The Distracted Critic: BEREAVEMENT (2010)
Review by Paul McMahon– The Distracted Critic
Rarely do I watch a movie in one sitting anymore. Too often my interest wanes and I find myself wandering away to do something else. In addition to doling out movie ratings, I’ll also tell you how many times a movie lost my interest during its running time. —The Distracted Critic
I’m finding that there are two halves to my psychology when it comes to rating movies. First, it’s pretty easy to tell what a film is intended to be. Based on that, it’s easy to tell whether it surpassed its goal, achieved it, fell short, or failed miserably. Second, no matter how hard I try to go in with an open mind, I always have an expectation of how a movie’s going to affect me, be it based on a trailer, on overheard comments, or on what I hope to experience based on my mood that day. Critique germinates in the gap between expectation and experience.
In the case of BEREAVEMENT (2010), I remembered being impressed with director Stevan Mena’s style and workmanship on his first feature, MALEVOLENCE (2004), and I expected to be wowed again. I was. To a point.
BEREAVEMENT is a prequel to MALEVOLENCE. It starts creepily enough, with six-year-old Martin Bristol playing on his backyard swing, when a rusty old truck pulls to a stop in front of him. His mother, meanwhile, is explaining to a potential aide that her son has CIP, a rare condition that prevents him from recognizing pain. When next she looks outside, the boy is gone.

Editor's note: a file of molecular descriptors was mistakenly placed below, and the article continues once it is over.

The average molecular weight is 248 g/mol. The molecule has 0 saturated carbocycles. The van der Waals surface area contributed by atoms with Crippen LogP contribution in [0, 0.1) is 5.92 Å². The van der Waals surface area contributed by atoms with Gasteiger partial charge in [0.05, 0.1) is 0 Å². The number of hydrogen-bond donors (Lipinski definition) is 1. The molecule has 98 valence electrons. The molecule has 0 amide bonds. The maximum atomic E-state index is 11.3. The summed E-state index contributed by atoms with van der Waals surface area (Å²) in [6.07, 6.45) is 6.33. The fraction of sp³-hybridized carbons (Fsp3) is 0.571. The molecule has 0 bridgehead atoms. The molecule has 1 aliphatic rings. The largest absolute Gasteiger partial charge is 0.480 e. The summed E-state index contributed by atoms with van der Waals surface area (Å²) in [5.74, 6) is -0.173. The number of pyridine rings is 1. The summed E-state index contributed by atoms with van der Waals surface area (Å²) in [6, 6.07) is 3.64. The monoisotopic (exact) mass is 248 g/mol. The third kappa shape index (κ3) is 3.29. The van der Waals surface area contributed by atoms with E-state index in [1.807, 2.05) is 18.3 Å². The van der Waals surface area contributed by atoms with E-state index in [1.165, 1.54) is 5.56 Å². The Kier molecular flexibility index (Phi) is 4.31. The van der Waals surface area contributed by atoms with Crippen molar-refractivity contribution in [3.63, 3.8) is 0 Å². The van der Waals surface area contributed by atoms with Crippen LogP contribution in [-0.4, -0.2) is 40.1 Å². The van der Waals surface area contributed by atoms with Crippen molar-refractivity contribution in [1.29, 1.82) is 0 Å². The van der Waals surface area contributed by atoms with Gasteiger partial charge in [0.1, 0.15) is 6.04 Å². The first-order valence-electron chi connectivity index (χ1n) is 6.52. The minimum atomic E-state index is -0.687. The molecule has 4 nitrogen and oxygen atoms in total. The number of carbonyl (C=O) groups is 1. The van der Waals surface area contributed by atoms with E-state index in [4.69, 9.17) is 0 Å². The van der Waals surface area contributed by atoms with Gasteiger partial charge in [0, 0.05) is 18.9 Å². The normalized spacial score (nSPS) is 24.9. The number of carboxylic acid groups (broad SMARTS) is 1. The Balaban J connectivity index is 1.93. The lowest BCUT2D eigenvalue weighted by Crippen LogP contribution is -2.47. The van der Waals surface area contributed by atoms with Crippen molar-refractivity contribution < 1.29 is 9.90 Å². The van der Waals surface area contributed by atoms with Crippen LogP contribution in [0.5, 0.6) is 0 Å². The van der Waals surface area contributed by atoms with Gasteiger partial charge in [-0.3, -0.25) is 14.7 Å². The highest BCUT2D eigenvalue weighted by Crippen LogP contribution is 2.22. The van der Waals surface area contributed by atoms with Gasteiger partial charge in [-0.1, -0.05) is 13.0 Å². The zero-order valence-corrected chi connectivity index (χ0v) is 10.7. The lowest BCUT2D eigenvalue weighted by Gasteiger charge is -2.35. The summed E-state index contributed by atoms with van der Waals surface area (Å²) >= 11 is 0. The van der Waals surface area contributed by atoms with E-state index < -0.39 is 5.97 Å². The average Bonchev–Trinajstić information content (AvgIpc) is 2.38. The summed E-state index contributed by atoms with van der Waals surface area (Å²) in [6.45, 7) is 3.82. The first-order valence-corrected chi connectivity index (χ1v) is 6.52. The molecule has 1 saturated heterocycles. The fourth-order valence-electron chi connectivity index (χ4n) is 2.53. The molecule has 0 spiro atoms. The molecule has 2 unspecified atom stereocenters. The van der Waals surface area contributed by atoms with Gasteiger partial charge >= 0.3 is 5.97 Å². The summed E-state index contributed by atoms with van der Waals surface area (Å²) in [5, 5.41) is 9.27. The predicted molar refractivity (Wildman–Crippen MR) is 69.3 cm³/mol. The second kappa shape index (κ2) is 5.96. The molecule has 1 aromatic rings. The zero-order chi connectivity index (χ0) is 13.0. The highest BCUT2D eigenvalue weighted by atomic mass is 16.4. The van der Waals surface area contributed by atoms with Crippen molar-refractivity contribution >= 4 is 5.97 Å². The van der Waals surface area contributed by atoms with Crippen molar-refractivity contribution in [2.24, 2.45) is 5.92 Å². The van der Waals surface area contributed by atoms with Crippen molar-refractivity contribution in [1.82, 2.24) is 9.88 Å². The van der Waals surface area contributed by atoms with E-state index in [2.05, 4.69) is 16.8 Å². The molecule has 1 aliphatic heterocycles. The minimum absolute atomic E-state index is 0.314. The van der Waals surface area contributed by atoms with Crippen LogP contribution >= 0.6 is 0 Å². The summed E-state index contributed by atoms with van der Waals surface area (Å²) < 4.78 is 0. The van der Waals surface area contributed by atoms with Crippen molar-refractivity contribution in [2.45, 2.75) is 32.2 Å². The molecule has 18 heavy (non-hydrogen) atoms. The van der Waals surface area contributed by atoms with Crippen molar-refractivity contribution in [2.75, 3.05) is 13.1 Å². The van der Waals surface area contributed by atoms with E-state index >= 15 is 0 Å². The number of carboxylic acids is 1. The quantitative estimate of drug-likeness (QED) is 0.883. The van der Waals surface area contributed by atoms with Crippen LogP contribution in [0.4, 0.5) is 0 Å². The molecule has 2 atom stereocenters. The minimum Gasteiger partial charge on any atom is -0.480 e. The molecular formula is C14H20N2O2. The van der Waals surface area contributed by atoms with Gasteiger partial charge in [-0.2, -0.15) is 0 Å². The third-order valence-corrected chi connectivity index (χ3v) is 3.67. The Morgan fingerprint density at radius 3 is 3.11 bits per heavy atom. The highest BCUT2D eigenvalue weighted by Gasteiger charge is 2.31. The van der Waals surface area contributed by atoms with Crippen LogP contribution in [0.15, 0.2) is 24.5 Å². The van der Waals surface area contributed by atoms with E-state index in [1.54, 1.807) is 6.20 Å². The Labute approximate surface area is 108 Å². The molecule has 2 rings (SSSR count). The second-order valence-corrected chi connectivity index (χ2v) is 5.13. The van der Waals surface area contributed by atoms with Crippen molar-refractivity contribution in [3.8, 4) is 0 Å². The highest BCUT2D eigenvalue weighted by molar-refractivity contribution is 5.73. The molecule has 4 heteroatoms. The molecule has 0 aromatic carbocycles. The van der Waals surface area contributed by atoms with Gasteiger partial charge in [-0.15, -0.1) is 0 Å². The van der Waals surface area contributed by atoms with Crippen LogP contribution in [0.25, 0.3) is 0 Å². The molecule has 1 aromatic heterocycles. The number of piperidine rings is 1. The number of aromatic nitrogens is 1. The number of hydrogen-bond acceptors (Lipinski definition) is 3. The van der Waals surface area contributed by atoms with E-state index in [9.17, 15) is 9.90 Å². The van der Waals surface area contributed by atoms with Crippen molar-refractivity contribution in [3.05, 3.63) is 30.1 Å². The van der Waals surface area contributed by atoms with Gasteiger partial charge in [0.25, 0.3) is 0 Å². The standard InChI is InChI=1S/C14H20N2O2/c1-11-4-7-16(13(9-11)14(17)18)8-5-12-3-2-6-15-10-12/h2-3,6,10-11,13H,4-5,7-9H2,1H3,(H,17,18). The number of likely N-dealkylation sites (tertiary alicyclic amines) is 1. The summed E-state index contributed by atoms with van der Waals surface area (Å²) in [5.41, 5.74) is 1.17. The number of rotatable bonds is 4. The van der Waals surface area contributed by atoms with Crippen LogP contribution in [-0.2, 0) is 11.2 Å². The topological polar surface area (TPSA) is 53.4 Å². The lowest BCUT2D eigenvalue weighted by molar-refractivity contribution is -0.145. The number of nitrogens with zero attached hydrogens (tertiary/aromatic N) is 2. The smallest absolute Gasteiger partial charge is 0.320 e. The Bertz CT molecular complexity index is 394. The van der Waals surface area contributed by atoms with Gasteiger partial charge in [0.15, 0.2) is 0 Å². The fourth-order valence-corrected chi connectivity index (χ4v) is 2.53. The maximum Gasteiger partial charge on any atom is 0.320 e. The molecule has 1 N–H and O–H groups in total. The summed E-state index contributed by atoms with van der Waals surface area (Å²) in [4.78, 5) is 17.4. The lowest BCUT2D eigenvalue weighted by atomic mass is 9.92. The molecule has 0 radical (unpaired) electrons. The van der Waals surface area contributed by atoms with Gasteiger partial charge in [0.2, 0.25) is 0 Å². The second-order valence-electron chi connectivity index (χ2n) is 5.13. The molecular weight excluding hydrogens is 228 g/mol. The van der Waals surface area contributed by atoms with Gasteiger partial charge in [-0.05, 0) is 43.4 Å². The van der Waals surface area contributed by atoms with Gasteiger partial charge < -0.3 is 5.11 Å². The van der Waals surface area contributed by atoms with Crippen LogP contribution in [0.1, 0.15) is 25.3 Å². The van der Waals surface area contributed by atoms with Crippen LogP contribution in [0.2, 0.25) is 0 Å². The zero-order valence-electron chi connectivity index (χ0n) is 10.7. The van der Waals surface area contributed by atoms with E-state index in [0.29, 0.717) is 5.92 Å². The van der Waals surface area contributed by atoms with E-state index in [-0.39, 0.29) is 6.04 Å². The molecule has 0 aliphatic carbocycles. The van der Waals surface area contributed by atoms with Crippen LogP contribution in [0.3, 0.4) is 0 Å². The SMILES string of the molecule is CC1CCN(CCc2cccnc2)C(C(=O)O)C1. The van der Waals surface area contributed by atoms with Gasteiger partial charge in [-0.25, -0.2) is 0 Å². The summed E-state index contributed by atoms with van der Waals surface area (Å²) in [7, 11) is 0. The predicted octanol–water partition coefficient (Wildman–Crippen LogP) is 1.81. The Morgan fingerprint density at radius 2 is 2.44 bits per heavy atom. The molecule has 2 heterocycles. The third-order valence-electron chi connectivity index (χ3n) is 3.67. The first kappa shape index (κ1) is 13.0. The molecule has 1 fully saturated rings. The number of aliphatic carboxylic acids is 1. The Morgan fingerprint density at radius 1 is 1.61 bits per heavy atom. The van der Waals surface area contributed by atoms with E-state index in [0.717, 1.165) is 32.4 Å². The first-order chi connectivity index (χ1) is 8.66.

We see a girl chained to the ceiling in a dark basement. She’s obviously been there a while. A figure lugs in a burlap sack, puts it down and opens the top. Inside, Martin blinks and looks around, seemingly unafraid. The dark figure cuts Martin deeply along one cheek to show him that knives don’t hurt, and then begins stabbing the dangling girl while she screams. Martin runs, and is caught.
Five years later.
A waitress from a local diner is abducted and chained up by her wrists in the same dark cellar as before. On the other side of a makeshift wall, another girl hangs, insisting that there’s no escape and they will be killed.
A man in a pick-up truck, Michael Beihn (ALIENS, 1986 and GRINDHOUSE: PLANET TERROR, 2007) picks up a gorgeous girl in the middle of nowhere. We learn this is his niece, Allison (Alexandra Daddario, who plays Annabeth Chase in the PERCY JACKSON movie series, both THE LIGHTNING THIEF in 2010 and the upcoming SEA OF MONSTERS due in 2013), and she’s coming to live with his family. She’s a long distance runner from Chicago, shunted to the middle of nowhere, and the school doesn’t have a girl’s track team. She goes for a run, passes a creepy abandoned building and sees the scarred Martin Bristol in a window. He bolts. A little further on, she’s almost run over by a truck. She’s helped up and cared for by William (Nolan Gerard Funk, HOUSE AT THE END OF THE STREET, 2012), a local boy her own age that you just know is going to be loathed by her uncle. We learn that Allison’s parents were killed when an SUV blew a stop sign.